Two common base materials with providing excellent drainage are gravel or sand. Both allow the water to drain away from the under the deck block but can be compacted. 2″ (50mm) of compacted gravel or sand under each deck block will minimizing the deck’s movement.

Installing Floating Deck Footings to Minimize Movement

The key to reducing movement in a floating deck is how you install the deck blocks. To help you build a floating deckOpens in a new tab. with less movement.

Since deck blocks are cheaper and easier to install than poured footings, you can increase the number of blocks and reduce the beam’s size and joists if you want. Personally, I like to build it the same as a deck with frost footings.

Material Needed

  • Deck Pier blocks, according to deck design
  • Bag of gravel, one per Deck Block

Tools Needed

  • Spade
  • Compactor
  • Small hand shovel
  • Tape measure
  • Spirit or a Laser level

Pier Block Installation

Plan out your deck and its required support to determine how many deck blocks you will need. Sketching out a simple plan on a scrap piece of paper helps to make it clear where to place each block and how many you will need.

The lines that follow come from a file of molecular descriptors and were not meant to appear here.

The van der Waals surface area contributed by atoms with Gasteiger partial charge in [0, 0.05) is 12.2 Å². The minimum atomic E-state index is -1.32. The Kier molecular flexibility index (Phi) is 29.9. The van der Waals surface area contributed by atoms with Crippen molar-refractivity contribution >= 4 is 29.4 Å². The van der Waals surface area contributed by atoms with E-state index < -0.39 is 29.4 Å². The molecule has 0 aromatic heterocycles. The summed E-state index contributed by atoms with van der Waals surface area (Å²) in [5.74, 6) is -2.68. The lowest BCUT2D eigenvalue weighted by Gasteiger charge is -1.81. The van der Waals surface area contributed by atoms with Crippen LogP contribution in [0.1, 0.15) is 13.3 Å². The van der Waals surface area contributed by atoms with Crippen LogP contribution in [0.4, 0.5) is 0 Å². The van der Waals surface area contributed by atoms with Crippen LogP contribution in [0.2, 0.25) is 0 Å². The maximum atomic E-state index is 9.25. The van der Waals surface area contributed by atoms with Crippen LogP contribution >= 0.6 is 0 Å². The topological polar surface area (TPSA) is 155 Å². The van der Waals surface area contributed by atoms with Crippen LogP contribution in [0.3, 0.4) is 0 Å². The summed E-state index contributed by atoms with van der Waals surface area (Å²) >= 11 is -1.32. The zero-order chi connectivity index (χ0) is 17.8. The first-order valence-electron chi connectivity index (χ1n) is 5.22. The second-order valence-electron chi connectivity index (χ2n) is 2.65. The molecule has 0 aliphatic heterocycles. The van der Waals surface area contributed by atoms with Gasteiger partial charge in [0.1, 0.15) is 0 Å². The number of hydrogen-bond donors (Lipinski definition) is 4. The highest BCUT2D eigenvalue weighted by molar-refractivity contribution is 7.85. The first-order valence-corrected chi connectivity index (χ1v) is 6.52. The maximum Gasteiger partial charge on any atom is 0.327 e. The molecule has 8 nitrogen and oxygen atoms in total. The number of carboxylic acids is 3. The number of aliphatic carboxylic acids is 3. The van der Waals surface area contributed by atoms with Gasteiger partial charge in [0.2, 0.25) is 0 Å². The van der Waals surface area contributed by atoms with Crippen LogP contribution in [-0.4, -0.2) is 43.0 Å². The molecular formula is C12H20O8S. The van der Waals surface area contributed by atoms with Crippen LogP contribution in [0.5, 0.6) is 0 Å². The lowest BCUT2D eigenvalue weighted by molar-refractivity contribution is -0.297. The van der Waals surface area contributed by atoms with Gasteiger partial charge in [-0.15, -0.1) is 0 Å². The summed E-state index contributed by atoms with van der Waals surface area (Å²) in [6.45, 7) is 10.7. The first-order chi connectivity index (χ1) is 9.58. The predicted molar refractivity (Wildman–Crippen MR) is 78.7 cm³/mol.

It’s the base under the deck blocks that makes all the difference. Good base, good support.

  1. Dig out the topsoil and level the ground where the deck block will sit. It is essential to remove all organic material as this will make the block unstable.
  2. Place about 2″ (50mm) of non-organic drain materialOpens in a new tab. in the hole and compact. This is to provide drainage under the deck block to minimizing heaving. The water draining away and space between the rocks provided room for the ice to form without moving the block.
  3. Place the deck block and level with a two-foot or torpedo level. Add or remove base material to level the block as required. Make sure to compact before setting block to minimizing shifting later.
  4. Now that was easy!

Conclusion to Floating Deck Movement

By very definition, a floating deck will move with the ground. But with the proper care taken during construction and the correct base material under the deck blocks, this can be minimized. Creating a stable deck that can be enjoyed for years to come.

Ryan Nickel

A Red Seal carpenter, passionate about building decks to be enjoyed.